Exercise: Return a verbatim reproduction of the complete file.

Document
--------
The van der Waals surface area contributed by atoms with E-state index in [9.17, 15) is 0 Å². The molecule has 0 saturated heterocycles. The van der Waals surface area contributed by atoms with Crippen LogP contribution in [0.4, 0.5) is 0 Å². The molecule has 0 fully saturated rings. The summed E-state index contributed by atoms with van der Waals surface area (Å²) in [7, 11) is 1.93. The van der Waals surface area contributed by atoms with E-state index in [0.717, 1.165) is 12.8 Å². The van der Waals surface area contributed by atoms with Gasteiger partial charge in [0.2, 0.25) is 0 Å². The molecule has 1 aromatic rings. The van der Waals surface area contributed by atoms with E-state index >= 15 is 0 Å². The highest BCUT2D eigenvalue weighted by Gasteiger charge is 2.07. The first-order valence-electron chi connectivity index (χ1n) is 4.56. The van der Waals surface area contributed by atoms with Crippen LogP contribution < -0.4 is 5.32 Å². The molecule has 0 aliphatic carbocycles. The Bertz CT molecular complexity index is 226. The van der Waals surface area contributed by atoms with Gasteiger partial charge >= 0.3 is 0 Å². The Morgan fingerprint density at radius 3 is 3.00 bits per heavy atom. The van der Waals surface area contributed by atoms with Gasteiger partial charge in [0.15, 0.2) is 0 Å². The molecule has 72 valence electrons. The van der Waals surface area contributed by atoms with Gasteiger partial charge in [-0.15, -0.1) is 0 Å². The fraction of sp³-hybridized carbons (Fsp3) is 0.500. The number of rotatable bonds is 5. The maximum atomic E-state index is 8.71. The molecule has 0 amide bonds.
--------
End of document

The van der Waals surface area contributed by atoms with E-state index in [9.17, 15) is 0 Å². The molecule has 0 saturated heterocycles. The van der Waals surface area contributed by atoms with Crippen LogP contribution in [0.4, 0.5) is 0 Å². The molecule has 0 fully saturated rings. The summed E-state index contributed by atoms with van der Waals surface area (Å²) in [7, 11) is 1.93. The van der Waals surface area contributed by atoms with E-state index in [0.717, 1.165) is 12.8 Å². The van der Waals surface area contributed by atoms with Gasteiger partial charge in [0.2, 0.25) is 0 Å². The molecule has 1 aromatic rings. The van der Waals surface area contributed by atoms with E-state index >= 15 is 0 Å². The highest BCUT2D eigenvalue weighted by Gasteiger charge is 2.07. The first-order valence-electron chi connectivity index (χ1n) is 4.56. The van der Waals surface area contributed by atoms with Crippen LogP contribution < -0.4 is 5.32 Å². The molecule has 0 aliphatic carbocycles. The Bertz CT molecular complexity index is 226. The van der Waals surface area contributed by atoms with Gasteiger partial charge >= 0.3 is 0 Å². The Morgan fingerprint density at radius 3 is 3.00 bits per heavy atom. The van der Waals surface area contributed by atoms with Gasteiger partial charge in [0.15, 0.2) is 0 Å². The molecule has 72 valence electrons. The van der Waals surface area contributed by atoms with Gasteiger partial charge in [-0.15, -0.1) is 0 Å². The fraction of sp³-hybridized carbons (Fsp3) is 0.500. The number of rotatable bonds is 5. The maximum atomic E-state index is 8.71. The molecule has 0 amide bonds.